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The National Security Agency at the Crossroads: Audio of Sessions

Benjamin Wittes, Robert Chesney
Thursday, April 10, 2014, 10:00 AM
The following is audio of the conference last week in Austin hosted by the Intelligence Studies Project, a joint venture of the Strauss Center and Clements Center at the University of Texas at Austin.

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The following is audio of the conference last week in Austin hosted by the Intelligence Studies Project, a joint venture of the Strauss Center and Clements Center at the University of Texas at Austin. The conference was entitled, "The National Security Agency at the Crossroads." It was a highly-unusual direct engagement of a number of senior-level NSA officials (current and former) with some of their academic, legal, and policy critics and defenders on many of the major issues currently in dispute. We highly recommend listening to these sessions, which are unlike any other discussion of the NSA and Snowden controversies. The conference opened on Thursday morning with a history-focused speech from Admiral Bob Inman, who among many other things, served as NSA’s director during the crucial 1977-81 period.  Admiral Inman’s talk was packed with fascinating insights and rare nuggets, which taken together provided a rich historical foundation for the remainder of the conference. Session 1: The Role of Media Moderator: Benjamin Wittes (Brookings Institution) Participants: Siobhan Gorman (Wall Street Journal), Shane Harris (Foreign Policy), Ellen Nakashima (Washington Post) The first panel session dealt with the media's performance since June of 2013. Three journalists who have covered surveillance issues in the wake of the Snowden disclosures, and surveillance issues more generally, talked about their experiences and gave their candid evaluations of the press's institutional performance, strengths, and weaknesses. They also addressed concerns raised by former NSA deputy director Chris Inglis, who spoke and asked questions from the floor. Session 2: NSA in Historical and Diplomatic Perspective Moderator: Jeremi Suri (UT) Participants: Susan Landau (Author, Surveillance or Security? and Privacy on the Line), Kristen Silverberg (Former U.S. Ambassador to the European Union), James Simon (Former Assistant Director of Central Intelligence for Administration) This was the most diverse and wide-ranging of the sessions, as it brought together a technologist deeply-focused on privacy policy, a technologist with rich experience on both sides of the fence of private sector cooperation with the intelligence community, and a diplomat with considerable experience in US-EU relations. The resulting conversation (this session, like all the others, eschewed set-piece presentations in favor of a carefully-moderated dialogue) was every bit as interesting as one might expect. It’s well worth a listen for anyone who might want to better understand matters such as the private sector-public sector interface, various historical issues involving encryption that have previously roiled that relationship, and the impact of the current disclosures on US-EU trade negotiations. Lunchtime Keynote: Bruce Schneier (Berkman Center, Harvard Law School) Bruce is a dynamic speaker, well-known for his capacity to break through the immediate details of technology and law in order to provide a larger, long-term perspective on the challenges to maintaining privacy in the evolving digital environment. Among his interesting insights:  a thoughtful meditation on the privacy consequences that follow when it becomes more efficient across society for us to save all data (and use search tools to retrieve what you need) as opposed to carefully parsing and sorting data (saving what you want in particular ways while deleting the rest).  Bruce’s speech was provocative and insightful. It will run as this week's episode of the Lawfare Podcast. Session 3: The 21st Century Fourth Amendment Moderator: Ahmed Ghappour (UT) Participants: Hanni Fakhoury (Electronic Frontier Foundation), Benjamin Powell (Fmr. General Counsel, Office of the Dir. of National Intelligence) With the afternoon, came a sharp turn into the legal weeds. Rather than dive directly into debates over 215 metadata or 702 content, however, the conference devoted a full session to the background Fourth Amendment issues undergirding the larger debate. The resulting conversation dove deeply into key questions such as the relevance and fate of Smith v. Maryland and the third-party doctrine, particularly in light of Jones. But it was not merely a doctrinal discussion; there was plenty of debate regarding the underlying principles as well. Session 4: The Metadata Debate Moderator: Bobby Chesney (UT) Participants: Steven Bradbury (Fmr. Acting Asst. Attorney General, Office of Legal Counsel), Jennifer Daskal (American University) Having built up the Fourth Amendment foundation, the conference then focused attention on issues specific to the bulk collection of metadata. Notably, this session included no small amount of input from audience members, including Inglis, current NSA General Counsel Raj De, and current NSA Chief Compliance Officer John DeLong. The net result of their input, combined with the debate between the panelists themselves, produced a highly-accessible and unusually-informative (and well-informed) discussion of the metadata controversy (including prospects for reform in this area). Session 5: The Content Collection Controversy Moderator: Bobby Chesney (UT) Participants: Timothy Edgar (Brown University), Jennifer Granick (Stanford University) The metadata session was followed by a session that focused exclusively on content-collection.  The dynamic was similar: a vigorous debate between the panelists following a careful preliminary exposition of the issues, punctuated by highly-informative interjections from current and former NSA officials.  The end result was a very rare opportunity to match strongly-framed critiques of NSA activity with extremely well-informed, and direct responses. This session in many respects contained the most sustained, direct engagement between NSA officials and their critics. The discussions between Granick and Edgar and the current and former officials in the audience are unlike any other public discussion we have heard about what NSA does and does not do in the way in the way of content collection and use of the information thus collected. Session 6: A Roundtable Discussion on the Compliance Program and Oversight Framework Moderator: Ahmed Ghappour (UT) Speakers: John DeLong (NSA, Director of Compliance), Alexander Joel (Civil Liberties Protection Officer, Office of the DNI), Margo Schlanger (University of Michigan) The compliance session continued the pattern of matching vigorous critiques with responses from key personnel from the Intelligence Community.  The conversation ranged widely across the various forms of compliance and oversight involved in NSA activities.  Both those who want an introduction to this area, and those who want sharp criticisms and granular responses, will find much to appreciate here. Session 7: The Prospects for Reform Moderator: Bobby Chesney (UT) Participants: Carrie Cordero (Georgetown), Julian Sanchez (Cato) The conference concluded with a slightly-longer session regarding the path forward.  This session opened with a survey of the developments on the assessment and reform fronts over the past 9 months, and then against that backdrop the participants came to grips with a wide-variety of specific proposals (with an emphasis on the President’s January presidential decision directive).  There were interesting points of agreement between the participants (and others in the room), though also clear lines of departure that help to explain why and how the larger public debate remains difficult to resolve.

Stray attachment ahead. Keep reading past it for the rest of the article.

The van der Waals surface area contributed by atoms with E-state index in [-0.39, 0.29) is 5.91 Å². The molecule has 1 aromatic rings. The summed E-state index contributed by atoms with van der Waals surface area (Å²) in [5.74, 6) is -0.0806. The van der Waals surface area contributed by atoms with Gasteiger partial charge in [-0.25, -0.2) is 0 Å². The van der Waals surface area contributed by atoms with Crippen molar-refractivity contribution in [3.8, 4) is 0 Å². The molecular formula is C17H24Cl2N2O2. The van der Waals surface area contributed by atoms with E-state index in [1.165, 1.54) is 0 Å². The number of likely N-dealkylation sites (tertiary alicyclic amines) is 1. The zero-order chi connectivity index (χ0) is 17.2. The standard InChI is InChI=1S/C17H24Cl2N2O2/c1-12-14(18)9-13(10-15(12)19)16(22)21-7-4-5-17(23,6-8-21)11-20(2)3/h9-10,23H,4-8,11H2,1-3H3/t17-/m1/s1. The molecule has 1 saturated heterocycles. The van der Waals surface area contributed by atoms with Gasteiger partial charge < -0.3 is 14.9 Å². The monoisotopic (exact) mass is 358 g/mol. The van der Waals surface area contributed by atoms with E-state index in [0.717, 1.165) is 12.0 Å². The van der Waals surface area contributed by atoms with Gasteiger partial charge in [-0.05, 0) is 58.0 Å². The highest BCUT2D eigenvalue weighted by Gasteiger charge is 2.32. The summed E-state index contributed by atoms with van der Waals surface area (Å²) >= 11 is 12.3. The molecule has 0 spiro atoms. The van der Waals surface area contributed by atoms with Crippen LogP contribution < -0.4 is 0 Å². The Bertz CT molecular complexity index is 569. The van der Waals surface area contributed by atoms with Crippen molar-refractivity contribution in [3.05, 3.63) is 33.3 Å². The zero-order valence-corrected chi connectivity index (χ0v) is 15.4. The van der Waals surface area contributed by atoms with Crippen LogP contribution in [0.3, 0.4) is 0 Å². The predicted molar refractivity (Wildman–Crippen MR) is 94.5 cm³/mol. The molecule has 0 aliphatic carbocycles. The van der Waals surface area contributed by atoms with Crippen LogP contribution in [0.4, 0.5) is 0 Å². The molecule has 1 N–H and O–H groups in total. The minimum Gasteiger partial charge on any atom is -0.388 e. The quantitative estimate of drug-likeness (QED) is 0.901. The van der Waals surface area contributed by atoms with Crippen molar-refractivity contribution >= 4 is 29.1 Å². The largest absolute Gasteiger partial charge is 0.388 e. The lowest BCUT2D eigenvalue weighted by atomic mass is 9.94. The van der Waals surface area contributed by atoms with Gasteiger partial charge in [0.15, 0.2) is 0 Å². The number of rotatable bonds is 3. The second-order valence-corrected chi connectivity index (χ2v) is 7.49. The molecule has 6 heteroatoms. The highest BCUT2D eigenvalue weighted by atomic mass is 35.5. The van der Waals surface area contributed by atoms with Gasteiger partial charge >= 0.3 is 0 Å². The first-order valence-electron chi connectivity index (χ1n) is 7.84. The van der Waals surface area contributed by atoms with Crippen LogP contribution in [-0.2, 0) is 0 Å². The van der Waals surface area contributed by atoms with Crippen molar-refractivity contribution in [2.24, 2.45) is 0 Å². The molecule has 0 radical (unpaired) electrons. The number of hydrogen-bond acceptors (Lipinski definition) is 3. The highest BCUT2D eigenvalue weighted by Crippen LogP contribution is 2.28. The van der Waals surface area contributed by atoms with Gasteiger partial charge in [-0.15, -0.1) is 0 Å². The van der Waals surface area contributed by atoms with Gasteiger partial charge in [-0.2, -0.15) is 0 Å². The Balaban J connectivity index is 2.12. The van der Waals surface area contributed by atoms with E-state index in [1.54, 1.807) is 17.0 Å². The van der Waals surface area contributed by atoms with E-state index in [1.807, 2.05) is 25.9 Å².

Benjamin Wittes is editor in chief of Lawfare and a Senior Fellow in Governance Studies at the Brookings Institution. He is the author of several books.
Robert (Bobby) Chesney is the Dean of the University of Texas School of Law, where he also holds the James A. Baker III Chair in the Rule of Law and World Affairs at UT. He is known internationally for his scholarship relating both to cybersecurity and national security. He is a co-founder of Lawfare, the nation’s leading online source for analysis of national security legal issues, and he co-hosts the popular show The National Security Law Podcast.